This is an archive of the original site and you may encounter broken links and/or functionality

The business case for academic development: The business case for academic development: Does current evidence align with key stakeholder priorities? -- 187 -- Symposium

10:30 - 11:30 on Thursday, 13 September 2012 in 1.219

The impact of elearning development services in universities is notoriously hard to measure in ways that address different stakeholder interests. Practitioners in this somewhat chaotic professional field know intuitively, as well as through various types of evidence, when development strategies are effective and when they are not. However, effectiveness can't be reported in concrete terms such as increased student numbers, causal links to positive impact of teaching innovations or improved student learning outcomes. This makes the business case for investment in specialist centres appear tenuous in some quarters.

The varied roles that elearning development centres play in helping teachers and institutions to ensure continuing relevance in the context of shifting circumstances should make a compelling case for their survival. An Australian HE sector report[1] presents a comprehensive list of areas of operation:

  • Educational policy, strategy and governance;
  • Quality of learning and teaching;
  • Scholarship of teaching and learning;
  • Professional development for teaching;
  • Credit-bearing programmes in higher education;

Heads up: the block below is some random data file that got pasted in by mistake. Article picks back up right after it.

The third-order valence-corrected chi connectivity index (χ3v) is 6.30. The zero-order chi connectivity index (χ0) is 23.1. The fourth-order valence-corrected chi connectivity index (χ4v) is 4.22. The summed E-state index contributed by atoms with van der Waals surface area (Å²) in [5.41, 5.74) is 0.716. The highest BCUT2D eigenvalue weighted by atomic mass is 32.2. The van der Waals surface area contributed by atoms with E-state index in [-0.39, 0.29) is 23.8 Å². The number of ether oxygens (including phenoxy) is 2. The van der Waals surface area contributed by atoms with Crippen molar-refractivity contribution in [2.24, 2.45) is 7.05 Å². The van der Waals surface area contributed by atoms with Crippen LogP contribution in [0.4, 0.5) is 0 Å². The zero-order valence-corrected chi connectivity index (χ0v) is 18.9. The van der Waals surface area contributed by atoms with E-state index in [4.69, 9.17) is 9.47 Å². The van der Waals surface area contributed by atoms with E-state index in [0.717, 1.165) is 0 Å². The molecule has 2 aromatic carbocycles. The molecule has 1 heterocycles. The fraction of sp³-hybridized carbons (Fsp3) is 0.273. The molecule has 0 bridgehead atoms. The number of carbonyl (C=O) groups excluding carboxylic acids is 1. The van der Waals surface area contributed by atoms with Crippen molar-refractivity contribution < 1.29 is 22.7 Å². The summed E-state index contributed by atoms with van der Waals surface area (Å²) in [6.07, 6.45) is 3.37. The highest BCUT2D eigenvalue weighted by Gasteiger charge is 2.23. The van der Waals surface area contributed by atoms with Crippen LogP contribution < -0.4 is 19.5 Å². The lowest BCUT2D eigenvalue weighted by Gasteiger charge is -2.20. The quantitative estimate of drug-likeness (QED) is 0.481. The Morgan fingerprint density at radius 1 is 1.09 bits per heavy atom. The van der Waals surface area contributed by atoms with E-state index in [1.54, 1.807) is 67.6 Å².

• Curriculum and course development;
  • Institutional and sector engagement;
  • Presenting evidence of impact.

In the UK, the bi-annual UCISA survey of technology enhanced learning provides a snapshot of activity across the HE sector, with a strong focus on quantitative data[2]. The results are based on self-reporting by institutions and are often indicative rather than definitive. Nevertheless, they are valued by the community as a useful ‘state of the nation’ overview of technology enhanced learning in HE and are widely used to guide decision making and inform strategy. By their very nature however, statistical data such as these provide a limited view of value.

Educational value is hard to demonstrate in meaningful ways, and recent experience demonstrates the turbulence that can be created by political, fiscal and organizational pressures. Many centres have been disestablished or restructured; causing disruptions to services and loss of continuity as well as damage to collegial relationships that may have taken years to build up. Limited understanding in senior management circles of the impact of this kind of work is a frequently cited problem. However, the need to present more compelling evidence to support ongoing investment and maintain the scholarly status of centres is also widely acknowledged. This symposium will explore the strengths and limitations of current impact evaluation and reporting strategies in this mission critical area.

Panel members will present a series of short case studies highlighting varied approaches to evaluating and reporting impact to senior management of their institutions in the UK and Australia. Participants will be invited to debate the relative merits of these approaches, and to share their own experiences of providing evidence of the positive impact of academic development and e-learning activities.

This symposium will facilitate informed debate on a critical issue, and a rare opportunity for lead practitioners to share experience with an audience of peers and colleagues. The range of different roles and perspectives of ALT members and conference delegates will add richness to the conversation.


Presentation notes for this session.

Thursday, 13 September 2012, 11:46

thanks to Cathy and all presenters and discussants..important and valuable symposium Gilly

Thursday, 13 September 2012, 11:53